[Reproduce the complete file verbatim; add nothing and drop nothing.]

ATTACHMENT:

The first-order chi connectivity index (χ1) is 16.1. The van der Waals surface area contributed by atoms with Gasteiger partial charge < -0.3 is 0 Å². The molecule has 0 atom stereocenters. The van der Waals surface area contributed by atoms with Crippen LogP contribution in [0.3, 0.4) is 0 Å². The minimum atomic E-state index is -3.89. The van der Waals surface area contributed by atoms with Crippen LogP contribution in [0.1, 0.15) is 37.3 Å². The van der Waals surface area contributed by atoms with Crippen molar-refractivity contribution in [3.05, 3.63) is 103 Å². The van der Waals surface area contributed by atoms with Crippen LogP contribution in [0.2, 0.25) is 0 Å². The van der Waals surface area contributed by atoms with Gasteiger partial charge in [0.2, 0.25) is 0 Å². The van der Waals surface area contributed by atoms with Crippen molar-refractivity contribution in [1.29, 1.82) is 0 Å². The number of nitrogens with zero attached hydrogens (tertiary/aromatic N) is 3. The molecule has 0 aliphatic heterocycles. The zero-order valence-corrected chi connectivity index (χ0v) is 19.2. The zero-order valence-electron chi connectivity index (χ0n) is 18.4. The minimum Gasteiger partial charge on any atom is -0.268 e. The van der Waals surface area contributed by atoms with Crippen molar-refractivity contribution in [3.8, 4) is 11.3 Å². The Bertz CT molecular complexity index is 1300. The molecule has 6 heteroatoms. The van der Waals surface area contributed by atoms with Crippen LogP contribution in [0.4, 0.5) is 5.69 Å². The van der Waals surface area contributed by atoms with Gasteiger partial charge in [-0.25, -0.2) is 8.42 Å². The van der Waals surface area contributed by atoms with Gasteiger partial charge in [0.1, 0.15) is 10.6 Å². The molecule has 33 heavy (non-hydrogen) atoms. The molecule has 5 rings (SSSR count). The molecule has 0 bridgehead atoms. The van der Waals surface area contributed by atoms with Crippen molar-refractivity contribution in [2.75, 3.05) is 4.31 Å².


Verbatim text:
The first-order chi connectivity index (χ1) is 16.1. The van der Waals surface area contributed by atoms with Gasteiger partial charge < -0.3 is 0 Å². The molecule has 0 atom stereocenters. The van der Waals surface area contributed by atoms with Crippen LogP contribution in [0.3, 0.4) is 0 Å². The minimum atomic E-state index is -3.89. The van der Waals surface area contributed by atoms with Crippen LogP contribution in [0.1, 0.15) is 37.3 Å². The van der Waals surface area contributed by atoms with Crippen molar-refractivity contribution in [3.05, 3.63) is 103 Å². The van der Waals surface area contributed by atoms with Crippen LogP contribution in [0.2, 0.25) is 0 Å². The van der Waals surface area contributed by atoms with Gasteiger partial charge in [0.2, 0.25) is 0 Å². The van der Waals surface area contributed by atoms with Crippen molar-refractivity contribution in [1.29, 1.82) is 0 Å². The number of nitrogens with zero attached hydrogens (tertiary/aromatic N) is 3. The molecule has 0 aliphatic heterocycles. The zero-order valence-corrected chi connectivity index (χ0v) is 19.2. The zero-order valence-electron chi connectivity index (χ0n) is 18.4. The minimum Gasteiger partial charge on any atom is -0.268 e. The van der Waals surface area contributed by atoms with Crippen molar-refractivity contribution in [3.8, 4) is 11.3 Å². The Bertz CT molecular complexity index is 1300. The molecule has 6 heteroatoms. The van der Waals surface area contributed by atoms with Crippen LogP contribution in [0.4, 0.5) is 5.69 Å². The van der Waals surface area contributed by atoms with Gasteiger partial charge in [-0.25, -0.2) is 8.42 Å². The van der Waals surface area contributed by atoms with Gasteiger partial charge in [0.1, 0.15) is 10.6 Å². The molecule has 33 heavy (non-hydrogen) atoms. The molecule has 5 rings (SSSR count). The molecule has 0 bridgehead atoms. The van der Waals surface area contributed by atoms with Crippen molar-refractivity contribution in [2.75, 3.05) is 4.31 Å².